Leading Epidemiologist Expects More Ebola Cases In North Texas | KERA News

Leading Epidemiologist Expects More Ebola Cases In North Texas

Oct 2, 2014

A leading epidemiologist with UT Southwestern Medical Center in Dallas told KERA that North Texas should expect more than the one case of Ebola already diagnosed.  

Dr. Robert Haley is chief of epidemiology and professor of internal medicine at UT Southwestern.

Dr. Robert Haley, who also worked as an epidemic investigator with the Centers for Disease Control and Prevention, says a quarantine should, however, prevent Ebola from becoming widespread.

The infected man, Thomas Eric Duncan, recently traveled to Dallas from Liberia where he reportedly helped a pregnant woman who died from the disease.

Texas Health Commissioner Dr. David Lakey has signed an order requiring family members Duncan was staying with to remain in their northeast Dallas apartment and have no visitors.

The Texas Department of State Health Services said health officials are contacting about 100 people who may have come in contact with Duncan or people he encountered.

Interview highlights

KERA's Shelley Kofler: Do you believe the number of Ebola cases can be limited to the one man already infected?

Dr. Haley: I don’t know if we can limit it to one case because his family, the people who were in the home with him over the last several days before he came in, they are at grave risk.  So they will be watched carefully and if they develop fever they will immediately be put in the hospital in isolation probably before they become infectious. Then they’ll be given IV fluids, very aggressive management with supportive measures and we will greatly reduce their risk of dying.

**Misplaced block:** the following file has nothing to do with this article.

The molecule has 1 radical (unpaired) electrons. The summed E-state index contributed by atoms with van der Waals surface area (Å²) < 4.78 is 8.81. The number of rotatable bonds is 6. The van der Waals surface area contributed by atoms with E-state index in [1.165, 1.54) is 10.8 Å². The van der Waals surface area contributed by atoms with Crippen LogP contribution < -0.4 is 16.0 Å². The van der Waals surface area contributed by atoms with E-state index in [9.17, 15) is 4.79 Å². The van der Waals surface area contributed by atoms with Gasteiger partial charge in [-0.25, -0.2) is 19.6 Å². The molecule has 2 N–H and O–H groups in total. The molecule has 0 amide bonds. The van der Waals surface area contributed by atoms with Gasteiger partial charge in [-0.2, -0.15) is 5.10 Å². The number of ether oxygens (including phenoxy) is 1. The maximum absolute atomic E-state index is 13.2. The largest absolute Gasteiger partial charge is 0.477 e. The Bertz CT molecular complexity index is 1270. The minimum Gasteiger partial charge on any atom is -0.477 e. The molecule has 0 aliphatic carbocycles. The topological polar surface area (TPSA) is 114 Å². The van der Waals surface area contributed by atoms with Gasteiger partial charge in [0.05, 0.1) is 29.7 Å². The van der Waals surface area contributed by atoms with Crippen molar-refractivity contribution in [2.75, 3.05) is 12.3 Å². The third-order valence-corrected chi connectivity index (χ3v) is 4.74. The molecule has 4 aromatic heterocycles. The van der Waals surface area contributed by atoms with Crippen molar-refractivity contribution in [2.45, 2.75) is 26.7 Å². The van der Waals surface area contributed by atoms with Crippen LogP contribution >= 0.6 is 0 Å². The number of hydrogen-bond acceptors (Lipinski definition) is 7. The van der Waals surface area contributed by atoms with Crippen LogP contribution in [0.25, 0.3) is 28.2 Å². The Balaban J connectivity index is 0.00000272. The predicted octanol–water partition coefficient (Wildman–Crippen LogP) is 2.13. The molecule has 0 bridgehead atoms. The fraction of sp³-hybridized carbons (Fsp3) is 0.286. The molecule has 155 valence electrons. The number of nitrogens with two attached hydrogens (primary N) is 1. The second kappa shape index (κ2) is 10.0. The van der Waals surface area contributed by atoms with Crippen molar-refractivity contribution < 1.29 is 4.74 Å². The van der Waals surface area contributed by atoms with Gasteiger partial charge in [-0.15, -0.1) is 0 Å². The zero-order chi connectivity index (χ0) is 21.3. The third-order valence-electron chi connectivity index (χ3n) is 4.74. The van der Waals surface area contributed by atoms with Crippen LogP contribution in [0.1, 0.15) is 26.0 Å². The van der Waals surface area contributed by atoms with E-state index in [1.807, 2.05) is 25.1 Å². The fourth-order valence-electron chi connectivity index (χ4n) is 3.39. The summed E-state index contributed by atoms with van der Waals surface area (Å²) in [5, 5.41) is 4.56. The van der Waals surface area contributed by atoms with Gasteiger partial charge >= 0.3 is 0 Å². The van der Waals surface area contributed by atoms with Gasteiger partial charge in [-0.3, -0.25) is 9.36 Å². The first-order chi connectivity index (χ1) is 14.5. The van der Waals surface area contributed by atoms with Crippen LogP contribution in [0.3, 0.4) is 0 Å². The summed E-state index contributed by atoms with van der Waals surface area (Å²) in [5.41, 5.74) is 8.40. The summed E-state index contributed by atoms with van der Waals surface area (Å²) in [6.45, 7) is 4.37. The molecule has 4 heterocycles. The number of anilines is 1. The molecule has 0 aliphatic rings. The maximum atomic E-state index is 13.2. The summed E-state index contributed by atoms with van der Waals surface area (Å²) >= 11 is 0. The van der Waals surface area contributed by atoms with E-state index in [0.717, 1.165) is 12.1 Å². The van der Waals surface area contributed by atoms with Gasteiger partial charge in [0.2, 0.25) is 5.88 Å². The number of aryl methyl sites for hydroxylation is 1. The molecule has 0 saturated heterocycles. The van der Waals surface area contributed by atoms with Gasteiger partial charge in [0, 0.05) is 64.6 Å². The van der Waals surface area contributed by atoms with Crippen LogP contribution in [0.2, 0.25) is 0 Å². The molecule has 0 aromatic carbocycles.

Kofler: To my knowledge there is no vaccine to prevent Ebola. And there is no approved treatment they know is going to lead to recovery. For those patients who may become infected, including the man who is already infected, what can be done for them?

Haley: If you’re in West Africa there’s just no ability to treat people there.  There hasn’t been much.  Now in this country it’s different.  In our modern hospitals we have aggressive supportive therapies. That’s intravenous fluids, monitoring the blood chemistry with rapid laboratory tests where we can see where we are in terms of maintaining the body’s chemistry just right.  And if the person develops where they can’t breathe you can put them on a ventilator to tide them over until they start recovering. 

The research is clear up to now.  It will reduce the mortality rate from 70 percent (the mortality rate in West Africa) down to some much lower number, probably 30 percent of so, I would guess. 

We don’t know that for sure.  And that’s an added incentive for people who have been exposed to report themselves, go to a hospital because it’s a difference between a 70 percent chance of dying from it and a 30 percent chance of dying.  Which would you take?

Kofler:  Where will think we’ll be in another 21 days, another month or so?

Dr. Haley: There may be some additional cases in the family but they are now under quarantine or surveillance by the local health department.  If any of those become ill they’ll be carefully controlled.  So it won’t spread beyond them.

There could be an ER person or maybe an ambulance driver who would possibly come down with it.  I would be very surprised because our hospital workers and paramedics are very well trained to protect themselves.  If they develop fever they will immediately go to the hospital and not be infectious to others.